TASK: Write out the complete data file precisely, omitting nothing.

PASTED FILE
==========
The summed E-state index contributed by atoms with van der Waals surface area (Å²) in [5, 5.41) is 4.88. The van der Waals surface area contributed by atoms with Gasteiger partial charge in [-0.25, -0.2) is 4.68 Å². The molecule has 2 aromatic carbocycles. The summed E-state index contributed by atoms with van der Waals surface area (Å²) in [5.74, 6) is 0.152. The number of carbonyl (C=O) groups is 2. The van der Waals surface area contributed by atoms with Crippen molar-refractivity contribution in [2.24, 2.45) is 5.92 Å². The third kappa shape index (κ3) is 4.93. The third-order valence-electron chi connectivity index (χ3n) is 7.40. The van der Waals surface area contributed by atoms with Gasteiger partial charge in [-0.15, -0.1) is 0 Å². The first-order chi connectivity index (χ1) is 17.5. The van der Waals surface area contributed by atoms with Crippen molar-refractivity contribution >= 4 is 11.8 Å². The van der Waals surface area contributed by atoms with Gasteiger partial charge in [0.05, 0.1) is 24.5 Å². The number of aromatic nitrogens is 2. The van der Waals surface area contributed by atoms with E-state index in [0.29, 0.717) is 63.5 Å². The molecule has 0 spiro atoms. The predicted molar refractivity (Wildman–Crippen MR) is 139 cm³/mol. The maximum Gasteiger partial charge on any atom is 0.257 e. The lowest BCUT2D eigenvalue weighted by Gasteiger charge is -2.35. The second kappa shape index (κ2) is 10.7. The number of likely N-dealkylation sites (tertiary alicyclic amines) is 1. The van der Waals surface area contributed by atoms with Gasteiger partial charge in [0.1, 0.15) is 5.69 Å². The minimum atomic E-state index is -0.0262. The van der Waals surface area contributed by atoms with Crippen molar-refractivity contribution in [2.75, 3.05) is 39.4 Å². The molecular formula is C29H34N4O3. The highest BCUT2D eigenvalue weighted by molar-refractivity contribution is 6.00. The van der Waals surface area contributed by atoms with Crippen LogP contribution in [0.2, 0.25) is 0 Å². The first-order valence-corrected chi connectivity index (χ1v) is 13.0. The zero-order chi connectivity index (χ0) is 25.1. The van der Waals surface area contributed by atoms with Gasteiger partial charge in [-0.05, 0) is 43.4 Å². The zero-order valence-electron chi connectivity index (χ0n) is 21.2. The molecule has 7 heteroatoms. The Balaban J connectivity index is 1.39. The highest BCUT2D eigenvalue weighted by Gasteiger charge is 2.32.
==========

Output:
The summed E-state index contributed by atoms with van der Waals surface area (Å²) in [5, 5.41) is 4.88. The van der Waals surface area contributed by atoms with Gasteiger partial charge in [-0.25, -0.2) is 4.68 Å². The molecule has 2 aromatic carbocycles. The summed E-state index contributed by atoms with van der Waals surface area (Å²) in [5.74, 6) is 0.152. The number of carbonyl (C=O) groups is 2. The van der Waals surface area contributed by atoms with Crippen molar-refractivity contribution in [2.24, 2.45) is 5.92 Å². The third kappa shape index (κ3) is 4.93. The third-order valence-electron chi connectivity index (χ3n) is 7.40. The van der Waals surface area contributed by atoms with Gasteiger partial charge in [-0.15, -0.1) is 0 Å². The first-order chi connectivity index (χ1) is 17.5. The van der Waals surface area contributed by atoms with Crippen molar-refractivity contribution >= 4 is 11.8 Å². The van der Waals surface area contributed by atoms with Gasteiger partial charge in [0.05, 0.1) is 24.5 Å². The number of aromatic nitrogens is 2. The van der Waals surface area contributed by atoms with E-state index in [0.29, 0.717) is 63.5 Å². The molecule has 0 spiro atoms. The predicted molar refractivity (Wildman–Crippen MR) is 139 cm³/mol. The maximum Gasteiger partial charge on any atom is 0.257 e. The lowest BCUT2D eigenvalue weighted by Gasteiger charge is -2.35. The second kappa shape index (κ2) is 10.7. The number of likely N-dealkylation sites (tertiary alicyclic amines) is 1. The van der Waals surface area contributed by atoms with Gasteiger partial charge in [0.1, 0.15) is 5.69 Å². The minimum atomic E-state index is -0.0262. The van der Waals surface area contributed by atoms with Crippen molar-refractivity contribution in [2.75, 3.05) is 39.4 Å². The molecular formula is C29H34N4O3. The highest BCUT2D eigenvalue weighted by molar-refractivity contribution is 6.00. The van der Waals surface area contributed by atoms with Crippen LogP contribution in [0.2, 0.25) is 0 Å². The first-order valence-corrected chi connectivity index (χ1v) is 13.0. The zero-order chi connectivity index (χ0) is 25.1. The van der Waals surface area contributed by atoms with Gasteiger partial charge in [-0.05, 0) is 43.4 Å². The zero-order valence-electron chi connectivity index (χ0n) is 21.2. The molecule has 7 heteroatoms. The Balaban J connectivity index is 1.39. The highest BCUT2D eigenvalue weighted by Gasteiger charge is 2.32.